A study of 21,993 kids from two-parent homes shows that if dad is down, kids suffer, although not as much as if they have a depressed mother. The…

Continue Reading

PharmaGABA: Natural Support for Stress, Anxiety and Insomnia

Gamma-aminobutyric acid (GABA) is a major neurotransmitter that is abundantly and widely distributed throughout the central nervous system. Low…

Continue Reading

Welcome

On the Dr Oz show

DrOz-Sho569

On the show I discussed the failure of conventional medicine to address the underlying issues in many health conditions offering little more than drugs as biochemical “band aids.”

Weekly Health Tip

Mind Your Ps and Qs

PQQ may be the perfect answer to preventing or reversing age-related mental decline.

kiwiPQQ (short for pyrroloquinoline quinone) is a vitamin-like compound found in plant foods that shows a wide range of benefits for brain function and energy production. Learn more about PQQ with the following Q&A.
What Exactly Does PQQ Do?

PQQ is an extremely potent antioxidant that is able to carry out the role of an antioxidant in the body more than 20,000 times—which is a rare thing. For example, other antioxidants, such as vitamin C, are only able to accomplish this “cycling” process about four times.
Are There Any Food Sources of PQQ?

PQQ has been found in all plant foods analyzed to date. Particularly PPQ-rich foods include parsley, green peppers, kiwi, papaya, and tofu. These foods contain 2–3 mcg of PQQ per 100 grams. Green tea provides about the same amount per 4-oz. serving. While these amounts appear to be sufficient in helping our cells carry out their basic functions, research indicates that boosting PQQ through supplementation can produce some amazing effects.

Read More

Featured Condition

June is National “Cataract Awareness Month”

According to a great deal of scientific research, the leading cause of impaired vision and blindness in the United States is an entirely preventable condition. Cataracts are white, opaque blemishes on the normally transparent lens of the eye. They occur as a result of damage to the protein structure of the lens, similar to the damage that occurs to the protein of eggs when they are boiled or fried. As a result, cataracts can make it difficult to see. Approximately six million people have some degree of vision-impairing cataract and among U.S. Medicare recipients, cataract surgery is the most common major surgical procedure with nearly one million procedures each year.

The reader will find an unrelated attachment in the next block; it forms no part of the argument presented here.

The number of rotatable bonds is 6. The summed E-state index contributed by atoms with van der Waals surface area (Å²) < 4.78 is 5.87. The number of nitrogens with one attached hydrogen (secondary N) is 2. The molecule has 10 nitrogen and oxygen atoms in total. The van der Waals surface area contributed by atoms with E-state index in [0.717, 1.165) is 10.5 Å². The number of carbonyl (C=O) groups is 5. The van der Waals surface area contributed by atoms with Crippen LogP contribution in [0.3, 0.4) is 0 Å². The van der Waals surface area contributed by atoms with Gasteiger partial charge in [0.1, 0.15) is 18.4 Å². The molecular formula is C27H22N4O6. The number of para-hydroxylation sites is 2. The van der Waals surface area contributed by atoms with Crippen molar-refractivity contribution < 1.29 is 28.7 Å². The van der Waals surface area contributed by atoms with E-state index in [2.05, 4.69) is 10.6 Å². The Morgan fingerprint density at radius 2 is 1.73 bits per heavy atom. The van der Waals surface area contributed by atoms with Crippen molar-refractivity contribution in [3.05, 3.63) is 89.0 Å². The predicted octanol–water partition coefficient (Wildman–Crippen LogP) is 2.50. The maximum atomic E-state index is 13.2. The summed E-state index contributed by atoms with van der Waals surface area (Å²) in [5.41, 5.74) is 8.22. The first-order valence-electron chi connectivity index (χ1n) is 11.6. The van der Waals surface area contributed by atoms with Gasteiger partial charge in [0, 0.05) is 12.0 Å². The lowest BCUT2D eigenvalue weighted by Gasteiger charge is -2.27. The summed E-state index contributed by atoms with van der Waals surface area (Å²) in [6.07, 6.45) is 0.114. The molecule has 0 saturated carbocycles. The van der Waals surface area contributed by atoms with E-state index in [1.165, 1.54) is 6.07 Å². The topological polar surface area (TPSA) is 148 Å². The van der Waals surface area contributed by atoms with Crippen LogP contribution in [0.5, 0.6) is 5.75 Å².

The lens of the eye is, obviously, a vital component of the visual system owing to its ability to focus light (via changes in shape) while maintaining optical transparency. Unfortunately, this transparency diminishes with age. The majority of the geriatric population displays some degree of cataract formation. Even with normal aging there is a progressive increase in size, weight, and density of the lens, but cataracts are not necessarily an inevitable occurrence with aging.

The basic cause of a cataract occurs when the normal protective mechanisms are unable to prevent free radical damage. The lens, like many other tissues of the body, depends on adequate levels and activities of antioxidant enzymes and adequate levels of antioxidants such as lutein, vitamins E and C and selenium, to aid in prevention of damage by free radicals. When the lens is sufficiently damages normal homeostatic control of cellular functions are lost and the cell dies causing the protein.

Individuals with higher dietary intakes of vitamin C and E, selenium, and carotenes (especially lutein) have a much lower risk for development of cataracts. Several studies have shown that various nutritional supplements—multiple vitamin formulas, vitamins C and E, B vitamins (especially B12 and folic acid), and vitamin A—also offer significant protection against cataracts. Studies conducted by the Age-Related Eye Disease Study Research Group (AREDS) and others indicate that a combination of these nutrients will likely produce better results than any single nutrient alone or even limited combinations of 3 or less nutrients both in the prevention of age-related macular degeneration and cataracts.

For more information go to "What are Cataracts?"

Share This

Featured Articles